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Top 8 Ritual Items of Tibetan Buddhism

  • by Zoe
  • Last Updated: 2021-05-08

Tibetan Buddhist items refer to the objects used by monks in Buddhist activities and rituals. Those Buddhist sacred objects are endowed with special meaning by the Dharma so that they are no longer ordinary artifacts, but more sacred and solemn. There are many types of Tibetan Buddhist ritual items with different purposes, styles, and sizes, such as the prayer wheel, prayer beads, conch shell, vajra, and so on. Most of them drew on the appearance of Indian Buddhist items and integrated their own features. Tibetan Buddhist items are commonly used for offerings to the Buddhas, adorning the Bodhimanda and practicing dharma. This article mainly introduces the eight particular Tibetan ritual items.

Prayer Bells

Prayer Bells

Prayer bell is one of the necessary Buddhist ritual items including agogo, vajra bells, etc. for lamas and monks when they are chanting and practicing. The material of the Buddhist prayer bell is mostly copper, the shape is the bell mouth, and the handle is in the shape of half vajra, with a bell tongue inside and various designs engraved on the surface. In Tibetan Buddhism Tantric Buddhism, the Tibetan Prayer Bell has profound connotations. The bell symbolizes Prajna (the highest and purest form of wisdom) and is usually used together with the vajra. The vajra that bears it represents the five troubles or disturbing feelings of the heart that has become the five supreme wisdom through the Vajrayana. The upper part of the bell is equivalent to the body of the Buddha, the lower part is equivalent to the language of the Buddha, and the vajra is in its heart. The meaning of the Tibetan Prayer Bell is to mind the empty nature of all things and promote a sense of peace and calmness.  The bell is also a musical instrument, together with other sacred instruments such as the Tibetan-drum (damaru), are played in rituals as musical offerings to the Buddhas and other gods.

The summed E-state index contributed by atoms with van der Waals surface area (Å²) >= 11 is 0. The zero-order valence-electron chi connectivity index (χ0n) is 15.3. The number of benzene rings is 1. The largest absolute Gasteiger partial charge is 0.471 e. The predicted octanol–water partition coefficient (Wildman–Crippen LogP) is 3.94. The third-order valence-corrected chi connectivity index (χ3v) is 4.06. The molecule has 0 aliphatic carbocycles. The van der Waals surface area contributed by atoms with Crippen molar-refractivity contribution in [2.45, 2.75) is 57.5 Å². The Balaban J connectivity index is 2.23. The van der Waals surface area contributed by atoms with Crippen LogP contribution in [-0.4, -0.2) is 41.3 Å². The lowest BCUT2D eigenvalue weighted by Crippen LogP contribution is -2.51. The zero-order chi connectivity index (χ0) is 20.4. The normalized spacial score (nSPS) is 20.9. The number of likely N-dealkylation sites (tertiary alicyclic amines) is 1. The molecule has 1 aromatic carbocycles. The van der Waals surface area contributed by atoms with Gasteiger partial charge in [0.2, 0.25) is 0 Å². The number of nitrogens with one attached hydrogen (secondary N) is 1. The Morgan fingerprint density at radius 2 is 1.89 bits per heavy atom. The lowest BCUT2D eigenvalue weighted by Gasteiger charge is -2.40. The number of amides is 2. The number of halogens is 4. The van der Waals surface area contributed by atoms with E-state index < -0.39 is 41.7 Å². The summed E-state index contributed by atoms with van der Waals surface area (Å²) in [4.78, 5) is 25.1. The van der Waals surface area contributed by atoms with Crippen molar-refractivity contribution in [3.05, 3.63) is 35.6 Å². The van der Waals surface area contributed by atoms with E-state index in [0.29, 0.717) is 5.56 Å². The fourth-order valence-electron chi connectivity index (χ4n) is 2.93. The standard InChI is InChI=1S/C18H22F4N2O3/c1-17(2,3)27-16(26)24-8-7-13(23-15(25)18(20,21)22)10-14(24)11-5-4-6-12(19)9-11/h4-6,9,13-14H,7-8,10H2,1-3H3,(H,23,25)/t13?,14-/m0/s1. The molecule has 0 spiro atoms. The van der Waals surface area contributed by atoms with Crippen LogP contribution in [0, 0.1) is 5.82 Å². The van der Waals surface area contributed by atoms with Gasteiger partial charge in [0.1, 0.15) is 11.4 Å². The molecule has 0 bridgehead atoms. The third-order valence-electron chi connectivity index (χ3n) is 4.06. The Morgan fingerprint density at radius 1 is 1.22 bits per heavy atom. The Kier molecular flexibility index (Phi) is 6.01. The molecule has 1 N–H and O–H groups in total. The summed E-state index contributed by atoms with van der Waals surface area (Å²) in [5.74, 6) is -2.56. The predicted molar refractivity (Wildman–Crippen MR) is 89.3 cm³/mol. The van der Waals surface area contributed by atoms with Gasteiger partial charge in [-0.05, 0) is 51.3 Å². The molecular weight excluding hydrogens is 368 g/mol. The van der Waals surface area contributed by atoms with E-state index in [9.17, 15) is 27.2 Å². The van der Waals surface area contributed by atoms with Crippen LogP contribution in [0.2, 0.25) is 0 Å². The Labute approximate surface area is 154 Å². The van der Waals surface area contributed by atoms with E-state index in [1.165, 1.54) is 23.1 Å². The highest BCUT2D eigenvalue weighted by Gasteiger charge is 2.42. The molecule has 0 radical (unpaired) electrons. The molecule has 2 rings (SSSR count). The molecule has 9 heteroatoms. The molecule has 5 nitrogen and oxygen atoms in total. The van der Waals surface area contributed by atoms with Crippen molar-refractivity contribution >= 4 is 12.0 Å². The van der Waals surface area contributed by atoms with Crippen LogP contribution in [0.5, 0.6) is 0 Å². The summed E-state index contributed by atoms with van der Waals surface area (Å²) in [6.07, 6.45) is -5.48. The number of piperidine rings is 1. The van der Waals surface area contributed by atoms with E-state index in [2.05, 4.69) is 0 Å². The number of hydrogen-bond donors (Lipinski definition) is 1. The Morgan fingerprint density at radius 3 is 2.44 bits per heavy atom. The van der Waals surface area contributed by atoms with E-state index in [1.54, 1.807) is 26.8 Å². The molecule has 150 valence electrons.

Vajra

Vajra

Vajra(Tibetan: Dorje) was originally an ancient Indian thunderbolt weapon carried by the Vedic god Indra but later adopted by Tantric Buddhism as a ritual weapon. Vajra is related to the word for diamond, symbolizing firmness of spirit and spiritual power. Vajras are mostly made of gold, silver, copper, iron, and fragrant wood, and generally have three strands of pestles, five strands of pestles, and nine strands of pestles in shape. In Tantric Buddhism, the vajra is usually used with the bell in many rites by lamas. The vajra (symbolizing the male principle, fitness of action) is held in the right hand and the bell (symbolizing the female principle, intelligence) in the left hand, the interaction of the two ultimately leading to enlightenment.

Tibetan Drum

Tibetan Drum

Tibetan Drum(Tibetan: Damaru) is a two-headed drum. Tibetan monks typically use this drum as a sacred implement and perform the item in Tibetan Buddhist rituals like celebrations of Buddhist festivals and sort of Buddhist ceremonies, such as Living Buddha’s enthronement and opening-of-light ceremony.

There are different kinds of damaru like the curved-hammer damaru, the skull damaru, the bronze damaru, etc.

The distinctive feature of the curved-hammer drum is its hammer, which bends like a bow. The drum head is about 1 meter in diameter and has a handle under it. In Buddhist chanting, the Lamas recite the Buddhist sutras while holding the drum handle in the left hand and beating the drum head with the hammer in the right hand, just like an accompaniment.

The skull damaru (Tibetan: thöpa) is usually made of wood, ivory, and human skull bone with leather heads at both sides. The waist has gemstones and gold flakes inlaid in the hoop and a ribbon tail called a chöpen attached to. In Dharma Assembly, the skull drum is often played with Buddhist Vajra Bells.

Tibetan Buddhist Conch Shell

Tibetan Buddhist Conch Shell

The Conch (Tibetan: Shankha) is one of the eight auspicious symbols of Buddhism as well as an instrument.

Tibetan monks apply these items in Buddhist rituals. They use these objects to awaken disciples from the deep slumber of ignorance and urge them to accomplish the welfare of others. It is a way of spreading Buddha’s teachings and bringing peace to living beings, which has a history of more than two thousand years.